New research examines the workplace and working conditions of midwives.

Midwives report a considerably poorer work environment, from many aspects, than those working on the Swedish labor market generally. Stressful work, emotional demands, and low influence are just a few of the causes. A new thesis from the University of Gothenburg has presented these findings.

There does not appear to be an absence of midwives in Sweden but there is a lack of sustainable working conditions and a sustainable work life.”

Malin Hansson, PhD, Institute of Health and Care Sciences at Sahlgrenska Academy, University of Gothenburg

Her thesis consists of several studies. One of them is based on an extensive national survey where 2,060 midwives at different workplaces throughout Sweden were asked about their working conditions. The midwives’ median age were 48 and they were in the profession for an average of 16 years. Only 52 percent worked full-time. Their responses, given between February and April of 2020, were compared with the working Swedish reference population.

The midwives had negative ratings, significantly worse than the reference population, for work speed, role conflicts, burnout, quantitative and emotional demands influence self-rated health.

Both important and stressful

The respondents also gave low ratings to what’s known as “organizational justice” which is, how employees see the fairness of their own company’s decisions, behavior and actions, and how these, in turn, affect employees’ trust in the organization.

In certain regions, midwives showed positive deviations from the reference population. These aspects were the meaning and diversity of their work. Professional courage is needed to maintain a sense of meaning in a stressful environment. Professional courage and meaning are health-promoting protective resources that need to be developed, Hansson says.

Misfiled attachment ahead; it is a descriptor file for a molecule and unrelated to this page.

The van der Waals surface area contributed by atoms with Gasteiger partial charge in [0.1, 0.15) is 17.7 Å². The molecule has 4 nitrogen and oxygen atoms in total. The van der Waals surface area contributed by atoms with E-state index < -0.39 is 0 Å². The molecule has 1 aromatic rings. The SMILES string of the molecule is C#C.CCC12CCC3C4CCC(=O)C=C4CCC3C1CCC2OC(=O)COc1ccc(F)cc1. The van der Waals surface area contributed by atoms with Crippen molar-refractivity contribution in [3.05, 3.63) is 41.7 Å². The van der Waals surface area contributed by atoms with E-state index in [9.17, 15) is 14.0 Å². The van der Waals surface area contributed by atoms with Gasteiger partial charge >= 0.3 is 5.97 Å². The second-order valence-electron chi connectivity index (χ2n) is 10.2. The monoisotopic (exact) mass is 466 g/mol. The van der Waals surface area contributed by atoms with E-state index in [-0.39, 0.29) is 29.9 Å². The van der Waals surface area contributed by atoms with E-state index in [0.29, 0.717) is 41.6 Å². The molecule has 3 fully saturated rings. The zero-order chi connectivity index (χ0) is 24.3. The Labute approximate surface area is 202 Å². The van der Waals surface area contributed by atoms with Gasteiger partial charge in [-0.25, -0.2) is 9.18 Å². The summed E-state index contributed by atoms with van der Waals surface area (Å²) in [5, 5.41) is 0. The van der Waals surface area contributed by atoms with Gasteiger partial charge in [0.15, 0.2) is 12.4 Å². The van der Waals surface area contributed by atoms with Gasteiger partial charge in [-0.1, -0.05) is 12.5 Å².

“Midwives find great satisfaction in their work, but also a strained work situation which creates an environment that is factory-like and medicalized, with a high demand and insufficient support and organizational resources.”

Changed management and governance

According to Malin Hansson, the research in her thesis provide support for increased staffing and a more professional role that requires clarification at all levels, including that of management. This will allow for midwives to work in a women-centered, evidence-based manner, based on the midwife’s area of expertise. Additionally, there is support for the model of one-to-one care.

There is also a need for more distinct health care and higher levels of care that could allow for a variety of services including home births, to midwifery-led units, with high-quality medically-supervised hospital care when needed. This would be better for women and also making obstetrics more likely retain midwives and draw new graduates and those who have left the field.

Hansson states that a healthier work environment and improved health for midwives will be cost-effective, and allow women to receive high-quality, safe women-centered health care.

“The results of the thesis lay the foundation for health care institutions to implement the necessary structural changes that are needed in terms of governance, management, organization, and resource allocation, so as to improve the working and working conditions for midwives,” she concludes.

Content Source:

Gemma Wilson

Gemma is a journalism graduate with keen interest in covering business news – specifically startups. She has as a keen eye for technologies and has predicted quite a few successful startups over the last couple of years.

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